When we have people over for a Sunday salad lunch it usually involves quite a varied amount of accompliments. I’m talking about the chicken being spiced, spring onions and radishes flourishing the salad and usually some sort of truffle oil and pecorino potato dish hanging around. Basically, it’s a bugger to find a reasonable match for.
This calls for a failsafe white, the Picpoul de Pinet. It’s pretty versatile as a white and this is great matched with light chicken and seafood salads as well as those doused in a spicy barbecue marinade. I like this particularly one because of its citrus and mineral notes that perfectly cut through and completment a mixture of difference foods. It’s also a bargain at £8 at Sainsburys. Bravo! 👏🏼
All hail M&S! They have always nailed the train drinks IMO and the latest to join the train bevvies crew is a set of pretty sexy looking ciders.
I don’t mind a fruity cider in a sunny pub garden every now and then but it’s not something I’d necessarily opt for as a casual drink. This Devon Farmhouse Cider with Raspberry though might have to be my guilty exception. It’s not overly sweet, the raspberry is there but it doesn’t over power the actual taste of a tasty West Country cider. You can still taste the apples! I’d imagine it’s a complete beaut over ice but I’m on the train. I’m not here to be picky….(unless you’re reading this M&S and fancy introducing an ice dispencer at the the St Pancreas branch by the Southeastern terminals 😎 yeah, thanks)
It’s £2.25 for a can from a station and well worth it. Bravo 👏🏼
I genuinely think that a cheese (and meat, bread, pickles etc etc) board is my favourite food thing of all time. The combinations are endless for the food and that’s exactly the same for the wine. Yes, you can try and match an indidvial cheese to an individual wine who really only has one cheese? A fool I tell you. A FOOL.
I’m a grazer so finding different wines to match different cheeses is like a quest. There are so many, so many different opinions and variables. For this cheese board though we had a bit of a showstopper – the Waitrose 1 Camembert. Had my eyes on this beaut after going through a slight obsession with baked Camembert. This beast was stinky. No, there wasn’t something rotting at the back of the fridge. It was my cheese. Hell yeah.
Ara Vineyard Single Vineyard 2014: Waitrose £11.99
The wine was a complete blind choice. I knew a pinot from New Zealand would be a fair match and this wine did not disappoint. I’m pretty sure it was down to £8.99 when I picked it up which, I’m bloody glad I did because it was an absolute bargain for that price. It was full of rich fruity raspberry and cherry flavours but not too heavy on the palate. Exactly what I wanted for pairing with this hot, baked and pungent cheese. The slightly spicy notes too give it the right amount of balance so it’s not overly fruity. All that wrapped together makes it such easy drinker. This is a wine I will absolutely be buying again.
The weather hasn’t really kicked in to spring yet, has it? We had that one weekend of warm weather which feels like an absolute age away and now we’re back to wind, rain and grey weekends. As I type I’m watching the river Thames violently throw itself against the pier.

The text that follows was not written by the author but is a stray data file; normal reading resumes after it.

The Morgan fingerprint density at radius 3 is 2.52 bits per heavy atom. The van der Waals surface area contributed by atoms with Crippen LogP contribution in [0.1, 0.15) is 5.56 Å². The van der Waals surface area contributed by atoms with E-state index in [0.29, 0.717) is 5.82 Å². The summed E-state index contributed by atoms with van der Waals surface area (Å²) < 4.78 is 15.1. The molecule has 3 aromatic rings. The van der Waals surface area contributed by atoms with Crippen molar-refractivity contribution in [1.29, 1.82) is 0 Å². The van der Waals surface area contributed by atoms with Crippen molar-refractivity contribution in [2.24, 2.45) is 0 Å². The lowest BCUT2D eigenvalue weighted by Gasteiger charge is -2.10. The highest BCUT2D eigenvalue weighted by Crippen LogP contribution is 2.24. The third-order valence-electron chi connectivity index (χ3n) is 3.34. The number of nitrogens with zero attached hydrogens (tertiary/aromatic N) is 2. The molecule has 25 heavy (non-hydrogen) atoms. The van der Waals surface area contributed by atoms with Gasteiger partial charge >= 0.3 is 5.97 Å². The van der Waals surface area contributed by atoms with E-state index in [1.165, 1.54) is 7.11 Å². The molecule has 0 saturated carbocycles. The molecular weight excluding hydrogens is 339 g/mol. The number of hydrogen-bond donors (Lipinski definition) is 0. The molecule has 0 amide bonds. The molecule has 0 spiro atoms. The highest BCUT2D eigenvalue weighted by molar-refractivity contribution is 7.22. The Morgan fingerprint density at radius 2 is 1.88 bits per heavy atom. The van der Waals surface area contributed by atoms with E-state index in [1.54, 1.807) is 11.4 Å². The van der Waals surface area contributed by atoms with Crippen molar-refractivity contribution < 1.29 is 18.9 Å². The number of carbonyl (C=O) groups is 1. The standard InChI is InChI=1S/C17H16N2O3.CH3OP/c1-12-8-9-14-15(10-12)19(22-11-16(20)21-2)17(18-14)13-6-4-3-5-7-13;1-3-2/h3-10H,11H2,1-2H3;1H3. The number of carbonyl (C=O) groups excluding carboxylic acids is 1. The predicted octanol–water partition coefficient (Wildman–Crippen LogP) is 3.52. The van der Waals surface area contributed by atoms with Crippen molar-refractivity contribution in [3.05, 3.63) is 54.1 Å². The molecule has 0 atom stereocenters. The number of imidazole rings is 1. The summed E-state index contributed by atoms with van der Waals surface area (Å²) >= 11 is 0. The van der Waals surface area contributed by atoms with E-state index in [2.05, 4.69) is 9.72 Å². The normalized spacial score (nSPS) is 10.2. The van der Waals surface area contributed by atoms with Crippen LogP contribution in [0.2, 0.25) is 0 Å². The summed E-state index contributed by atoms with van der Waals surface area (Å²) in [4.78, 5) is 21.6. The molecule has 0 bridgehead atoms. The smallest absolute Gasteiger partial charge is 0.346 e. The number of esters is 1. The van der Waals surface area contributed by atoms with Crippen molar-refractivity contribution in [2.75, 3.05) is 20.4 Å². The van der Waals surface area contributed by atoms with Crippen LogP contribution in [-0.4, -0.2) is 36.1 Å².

The other problem with this weather that makes me want to wrap up in a blanket and read a book by a fire is that I’m put off by drinking crisp chilled whites and rosés. Naturally, I’ve gone full circle and turned to Port!
The great thing about Port – apart from the fact that IT’S ABSOUTELY DELICIOUS – is that once opened, it lasts forever. Or maybe a week or two at mine. It’s also like a a warm hug in a glass, cheaper and way more fun than turning the heating on.
I have a serious love affair with Niepoort thanks to Mr Ben Straw who introduced it to me over 9 years ago. I’m especially fond of the entry level Ruby Dum which for a 75cl usually retails around £9-12 online.
As soon as you open it you can smell how fruity it is. It’s a classic, rich dark fruit style with a generous balance of warming spices. I prefer it over things like Taylor’s and Grahams standard Ruby Ports because it if its almost red currant jammy taste. I am more of a savoury person really so it’s the spice and alcohol that stops it from being sickly.
If you really want to go up a notch then go for the Niepoort Late Bottle Vintage. This is the aged older brother of the Ruby and it’s a noticeably richer, reduced and complex. I love that I get more sweet chutney notes from it like rich, sugary figs. It’s the sort of port you can sit down and really think about and I t’s a great addition to a cheese board because it goes with practically anything.
Now sitting snuggled up with a blanket, and old film and a glass of Ruby port doesn’t feel so bad. But I’m still keeping my fingers crossed for some warmer weather.
The first few days of actual warm sunshine mean not wearing a thick winter coat, finally getting to wear sandals and obviously, a well chilled glass of Rosé. The first glass of the year is always an opportunity to raise a glass to surviving the dark cold winter months. However, I had a bit of a grim morning. A pigeon decided to dump its gut on my shoulder just before I walked in to work.